The last piece is the decorative piece at the bottom. We found this awesome pattern on Pinterest! We just printed her pattern, cut and traced it on to the original bottom piece that came with the dresser. Once we had the pattern traced, we used a table saw to plunge cut in the middle of the pattern to make sure we had a straight cut from one side of the pattern to the other since there isn’t any fancy detailing other than on each side. We finished the pattern with a jig saw and sanded any rough edges. To set the piece in place we used a little bit of wood glue and a few staples into the sides of the dresser to hold it in place. We also decided to add some support to the back of the dresser. We cut some leftover wood to about 23″ (we cut it just over that and trimmed it down a few times to make sure it was snug) and attached it just like the front patterned piece, with some wood glue and staples.



Guys… we’re almost done!

Now is also the time to use a nail set to get the staples below the wood, so we can fill them with putty later. This way, you won’t see them through the paint. Simply use your nail set and a hammer to sink all of the staples that might not have made it deep enough into the wood.

Pro Tip! Don’t glob on the wood putty. It dries really hard, and will be a lot harder to get off with the sander. Savannah put it on like she was adding frosting to a cupcake (you know… the more the better.) That much wood putty, doubled the sanding time. Be light handed!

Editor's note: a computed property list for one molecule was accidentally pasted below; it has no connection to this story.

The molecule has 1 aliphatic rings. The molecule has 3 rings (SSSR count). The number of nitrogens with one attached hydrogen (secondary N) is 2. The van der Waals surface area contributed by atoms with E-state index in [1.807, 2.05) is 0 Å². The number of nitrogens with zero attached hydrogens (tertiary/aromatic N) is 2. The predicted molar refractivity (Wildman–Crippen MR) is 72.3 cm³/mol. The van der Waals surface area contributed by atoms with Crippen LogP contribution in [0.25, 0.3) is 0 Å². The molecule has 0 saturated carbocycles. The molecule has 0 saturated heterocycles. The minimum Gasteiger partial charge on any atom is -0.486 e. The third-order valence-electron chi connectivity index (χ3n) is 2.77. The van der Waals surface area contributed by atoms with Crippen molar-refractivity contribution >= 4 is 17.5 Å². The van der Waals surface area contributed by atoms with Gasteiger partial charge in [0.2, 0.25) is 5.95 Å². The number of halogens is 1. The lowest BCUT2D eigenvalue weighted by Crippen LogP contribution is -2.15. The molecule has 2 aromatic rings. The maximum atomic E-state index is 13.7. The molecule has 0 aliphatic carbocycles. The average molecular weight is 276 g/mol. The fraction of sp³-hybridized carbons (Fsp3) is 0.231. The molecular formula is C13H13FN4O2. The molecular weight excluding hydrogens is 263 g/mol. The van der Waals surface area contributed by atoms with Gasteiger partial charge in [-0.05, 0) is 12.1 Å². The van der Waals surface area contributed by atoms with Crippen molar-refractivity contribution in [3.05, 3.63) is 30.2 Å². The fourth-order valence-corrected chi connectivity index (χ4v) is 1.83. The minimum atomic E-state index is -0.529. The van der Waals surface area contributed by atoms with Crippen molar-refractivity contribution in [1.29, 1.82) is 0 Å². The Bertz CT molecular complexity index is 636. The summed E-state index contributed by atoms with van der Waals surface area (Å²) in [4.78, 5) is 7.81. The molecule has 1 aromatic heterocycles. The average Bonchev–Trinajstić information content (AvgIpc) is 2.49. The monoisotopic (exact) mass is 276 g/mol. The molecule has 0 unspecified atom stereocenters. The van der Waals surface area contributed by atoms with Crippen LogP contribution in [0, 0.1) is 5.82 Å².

We spent A LOT of time sanding, filling cracks with wood putty and sanding some more. In fact, I bet you and your sander will be BFFs by the time this is over!


Now, I apologize for the lack of photos for this next part. But luckily, it’s pretty self explanatory! Our time in Blissfield was up, and we still weren’t finished with our night stands. So I lugged them up to Manistee with me to paint them at my parents house in my basement dance studio. HAHA

You can choose any type of paint and any color you want. We wanted white, so we bought the Behr Marquee Indoor Matte Ultra White paint. I love this because the finish is beautiful and you don’t need a primer. I ended up putting 3 coats on. It really only needed two, but some spots were a little bit spotty. (My fault… not the paints.)